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MPLS Versus IPSEC VPNs: Which one is right for you

An examination of the similarities and differences between IPSEC and MPLS and some insight as to when one should be used over the other.

Virtual private networks are a critical requirement for businesses as they distribute mission critical and sensitive...

traffic to remote locations. More and more often, customers are looking at mechanisms for securing traffic and for extending the reach of the enterprise to geographically dispersed locations. IPSEC has been around for quite some time and is offered by most service providers as a mechanism for tunneling traffic across the Internet to areas that the provider does not have points of presence. MPLS itself has been around for several years but is just now being widely deployed by service providers. This article will examine the similarities and differences between IPSEC and MPLS and provide insight as to when one should be used over the other.

The goal of a VPN is to provide connectivity over a shared infrastructure that is both secure and cost effective as a dedicated private network such as frame relay or ATM. In addition, the VPN solution must be scalable, highly available and easy to manage. An additional feature required may be quality of service.

IPSEC provides secure transmission of packets at the IP layer including authentication and encryption of the packets. This is accomplished by using the authentication header (AH) and encapsulating security payload (ESP) features of the IPSEC protocol. IPSEC utilizes what is called transport and tunnel modes. The difference between the two is that in transport mode only the IP payload is encrypted whereas in tunnel mode the entire IP datagram is encrypted.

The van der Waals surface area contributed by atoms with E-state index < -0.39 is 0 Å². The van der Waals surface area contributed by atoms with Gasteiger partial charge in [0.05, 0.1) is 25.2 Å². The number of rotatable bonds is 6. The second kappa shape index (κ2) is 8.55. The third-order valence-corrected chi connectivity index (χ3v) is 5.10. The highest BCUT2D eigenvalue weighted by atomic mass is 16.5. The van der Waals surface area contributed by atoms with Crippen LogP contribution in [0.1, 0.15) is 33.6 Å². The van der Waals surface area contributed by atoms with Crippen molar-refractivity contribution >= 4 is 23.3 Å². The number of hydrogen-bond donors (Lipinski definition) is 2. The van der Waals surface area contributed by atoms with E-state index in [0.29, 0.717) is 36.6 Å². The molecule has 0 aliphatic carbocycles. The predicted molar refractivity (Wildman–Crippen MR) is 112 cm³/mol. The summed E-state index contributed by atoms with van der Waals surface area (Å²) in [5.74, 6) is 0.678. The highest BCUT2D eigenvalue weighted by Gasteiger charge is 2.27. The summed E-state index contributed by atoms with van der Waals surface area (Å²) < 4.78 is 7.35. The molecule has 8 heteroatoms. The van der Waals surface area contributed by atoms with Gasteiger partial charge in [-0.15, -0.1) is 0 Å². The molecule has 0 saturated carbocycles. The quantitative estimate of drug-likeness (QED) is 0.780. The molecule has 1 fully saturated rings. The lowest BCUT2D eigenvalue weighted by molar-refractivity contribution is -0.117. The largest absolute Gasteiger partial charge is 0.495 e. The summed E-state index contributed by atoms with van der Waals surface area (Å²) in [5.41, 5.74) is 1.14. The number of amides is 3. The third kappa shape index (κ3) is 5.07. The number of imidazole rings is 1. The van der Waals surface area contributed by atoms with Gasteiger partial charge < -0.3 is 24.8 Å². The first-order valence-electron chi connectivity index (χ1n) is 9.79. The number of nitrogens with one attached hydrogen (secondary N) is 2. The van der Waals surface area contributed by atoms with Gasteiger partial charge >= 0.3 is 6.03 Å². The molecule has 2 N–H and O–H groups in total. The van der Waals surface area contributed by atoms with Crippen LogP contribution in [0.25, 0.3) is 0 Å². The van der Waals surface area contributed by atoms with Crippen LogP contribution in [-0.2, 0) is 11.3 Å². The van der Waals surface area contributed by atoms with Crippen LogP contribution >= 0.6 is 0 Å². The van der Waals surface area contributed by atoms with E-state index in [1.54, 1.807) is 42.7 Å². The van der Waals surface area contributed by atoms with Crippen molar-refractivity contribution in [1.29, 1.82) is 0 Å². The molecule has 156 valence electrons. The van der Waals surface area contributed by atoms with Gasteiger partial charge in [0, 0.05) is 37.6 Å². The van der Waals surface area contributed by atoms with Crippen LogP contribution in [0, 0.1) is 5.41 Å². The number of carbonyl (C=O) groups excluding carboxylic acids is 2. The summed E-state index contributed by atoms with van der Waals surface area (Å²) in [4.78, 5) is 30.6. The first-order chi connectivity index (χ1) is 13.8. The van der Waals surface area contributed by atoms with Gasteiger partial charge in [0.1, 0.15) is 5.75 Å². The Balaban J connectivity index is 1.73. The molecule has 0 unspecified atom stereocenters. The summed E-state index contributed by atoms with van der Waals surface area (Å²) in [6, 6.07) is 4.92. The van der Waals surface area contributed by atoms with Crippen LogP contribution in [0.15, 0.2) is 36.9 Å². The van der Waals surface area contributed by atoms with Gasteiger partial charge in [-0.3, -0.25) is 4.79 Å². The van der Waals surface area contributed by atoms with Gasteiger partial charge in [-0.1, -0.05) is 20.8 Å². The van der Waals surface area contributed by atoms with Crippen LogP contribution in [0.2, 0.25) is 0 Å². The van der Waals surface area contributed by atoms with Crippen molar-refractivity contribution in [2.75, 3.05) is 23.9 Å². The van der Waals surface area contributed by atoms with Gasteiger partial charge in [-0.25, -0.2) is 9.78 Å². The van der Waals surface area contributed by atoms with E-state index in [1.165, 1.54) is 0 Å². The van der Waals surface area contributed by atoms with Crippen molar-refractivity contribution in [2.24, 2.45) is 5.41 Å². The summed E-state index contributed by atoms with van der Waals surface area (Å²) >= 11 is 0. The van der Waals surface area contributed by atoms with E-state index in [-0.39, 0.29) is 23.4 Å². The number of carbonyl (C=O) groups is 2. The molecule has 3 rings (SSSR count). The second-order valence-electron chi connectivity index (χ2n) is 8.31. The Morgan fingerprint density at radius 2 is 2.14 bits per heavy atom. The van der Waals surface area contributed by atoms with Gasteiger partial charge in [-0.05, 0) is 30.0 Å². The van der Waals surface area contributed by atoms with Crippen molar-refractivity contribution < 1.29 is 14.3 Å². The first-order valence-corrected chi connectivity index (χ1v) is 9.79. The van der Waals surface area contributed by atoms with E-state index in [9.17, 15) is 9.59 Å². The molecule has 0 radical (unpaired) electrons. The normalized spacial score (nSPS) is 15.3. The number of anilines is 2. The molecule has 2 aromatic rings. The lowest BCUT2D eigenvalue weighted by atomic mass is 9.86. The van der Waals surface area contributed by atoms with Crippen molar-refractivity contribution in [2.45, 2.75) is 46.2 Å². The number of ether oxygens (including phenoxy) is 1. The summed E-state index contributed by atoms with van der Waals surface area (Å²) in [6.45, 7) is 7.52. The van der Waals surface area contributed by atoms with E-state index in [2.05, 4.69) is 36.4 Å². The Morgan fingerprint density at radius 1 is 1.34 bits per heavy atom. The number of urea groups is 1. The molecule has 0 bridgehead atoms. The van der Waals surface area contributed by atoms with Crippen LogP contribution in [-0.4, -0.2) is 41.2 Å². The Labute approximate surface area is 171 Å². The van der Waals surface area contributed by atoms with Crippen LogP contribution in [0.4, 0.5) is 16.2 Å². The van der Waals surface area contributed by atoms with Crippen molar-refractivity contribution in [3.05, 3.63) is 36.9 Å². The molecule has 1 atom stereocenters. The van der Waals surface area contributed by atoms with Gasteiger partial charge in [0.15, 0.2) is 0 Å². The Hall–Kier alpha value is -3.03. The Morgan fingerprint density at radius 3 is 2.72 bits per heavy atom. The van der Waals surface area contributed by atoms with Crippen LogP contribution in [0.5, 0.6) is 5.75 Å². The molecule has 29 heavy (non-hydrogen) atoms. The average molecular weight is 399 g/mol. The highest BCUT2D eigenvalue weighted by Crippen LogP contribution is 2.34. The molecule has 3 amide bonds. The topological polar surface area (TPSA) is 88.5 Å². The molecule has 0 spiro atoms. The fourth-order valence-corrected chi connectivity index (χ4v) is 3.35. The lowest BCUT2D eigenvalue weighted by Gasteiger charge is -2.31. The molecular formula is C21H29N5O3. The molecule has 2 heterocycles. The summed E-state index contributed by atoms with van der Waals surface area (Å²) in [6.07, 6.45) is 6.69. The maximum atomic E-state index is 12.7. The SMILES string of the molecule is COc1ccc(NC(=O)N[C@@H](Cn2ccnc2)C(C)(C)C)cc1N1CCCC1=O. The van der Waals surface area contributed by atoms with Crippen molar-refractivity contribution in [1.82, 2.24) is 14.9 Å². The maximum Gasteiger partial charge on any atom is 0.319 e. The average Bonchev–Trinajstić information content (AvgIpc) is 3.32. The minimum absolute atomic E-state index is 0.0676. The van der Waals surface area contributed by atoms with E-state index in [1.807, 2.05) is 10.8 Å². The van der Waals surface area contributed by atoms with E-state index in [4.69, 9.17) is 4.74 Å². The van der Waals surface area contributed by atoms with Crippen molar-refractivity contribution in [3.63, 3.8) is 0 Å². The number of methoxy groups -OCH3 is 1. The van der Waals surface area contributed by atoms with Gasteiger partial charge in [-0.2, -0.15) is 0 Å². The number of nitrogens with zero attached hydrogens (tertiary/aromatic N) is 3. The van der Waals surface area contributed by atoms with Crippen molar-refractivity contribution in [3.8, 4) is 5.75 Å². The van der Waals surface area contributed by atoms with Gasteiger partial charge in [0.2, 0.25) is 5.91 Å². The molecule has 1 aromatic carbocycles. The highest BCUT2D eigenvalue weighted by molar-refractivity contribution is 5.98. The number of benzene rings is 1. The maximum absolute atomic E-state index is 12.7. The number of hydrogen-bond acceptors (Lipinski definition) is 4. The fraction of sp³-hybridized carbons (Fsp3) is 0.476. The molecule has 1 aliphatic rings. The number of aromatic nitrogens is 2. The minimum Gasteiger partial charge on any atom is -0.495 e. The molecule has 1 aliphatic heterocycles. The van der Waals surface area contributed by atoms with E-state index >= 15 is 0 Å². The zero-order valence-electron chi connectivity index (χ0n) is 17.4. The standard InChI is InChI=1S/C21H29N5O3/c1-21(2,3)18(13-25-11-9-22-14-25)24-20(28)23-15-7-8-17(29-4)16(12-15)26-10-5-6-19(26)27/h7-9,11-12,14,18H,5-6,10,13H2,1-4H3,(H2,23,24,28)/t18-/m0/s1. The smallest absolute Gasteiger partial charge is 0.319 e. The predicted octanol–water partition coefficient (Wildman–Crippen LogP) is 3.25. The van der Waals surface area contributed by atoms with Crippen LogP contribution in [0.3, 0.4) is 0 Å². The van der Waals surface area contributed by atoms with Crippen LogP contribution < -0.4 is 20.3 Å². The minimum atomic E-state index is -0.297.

MPLS provides secure transmission of packets at the IP layer as well. However there are no inherent encryption capabilities provided by MPLS VPN's. Customers' traffic is processed through virtual tunnels (called label switched paths). The customers must rely on the service providers to ensure that the data is secure and not visible to other customers sharing the same infrastructure.

Each of these technologies allows customers to provide connectivity to remotely dispersed locations over a shared IP infrastructure. While IPSEC does provide encryption and authentication, there is a trade off in performance. IPSEC tunnels can originate on the routers themselves or they can be offloaded to an outboard concentrator. When the IPSEC tunnels originate on the routers, there is a significant impact on the performance of the routers. This must be taken into consideration when choosing a routing platform that will be initiating IPSEC tunnels. In addition to the performance impact, there is the additional management overhead of configuring, maintaining and managing IPSEC tunnels across the IP cloud. IPSEC key distribution, key management and peering configuration can become overly complex in a large IPSEC deployment. MPLS on the other hand provides one common interface to an IP backbone that handles the virtual tunnel setup through the IP cloud. There is no performance impact on the edge router and virtually any common router can be used at the edge. The limitations on security over the MPLS backbone are a common concern with many enterprise customers, but to date no security flaws have been seen in an MPLS core. A significant drawback to MPLS is that providers cannot offer MPLS services out of region without partnering with other providers' MPLS offerings (this is possible but is difficult to deploy). Most providers offer IPSEC tunnels to customers located outside of their footprint.

In summary MPLS and IPSEC VPN's offer many of the same features and functionality. The choice of whether or not to use MPLS or IPSEC VPN's is dependent upon the size of the deployment and the reach of the providers offering the service. Management and cost are significant factors that must be evaluated. In general, if a large customer chooses MPLS, there will probably be some aspects of IPSEC used for extended reach. If encryption is required, MPLS is not a feasible choice.


Robbie Harrell (CCIE#3873) is the National Practice Lead for Advanced Infrastructure Solutions for SBC Communications. He has over 10 years of experience providing strategic, business, and technical consulting services to clients. Robbie resides in Atlanta, and is a graduate of Clemson University. His background includes positions as a Principal Architect at International Network Services, Lucent, Frontway and Callisma.


This was last published in April 2004

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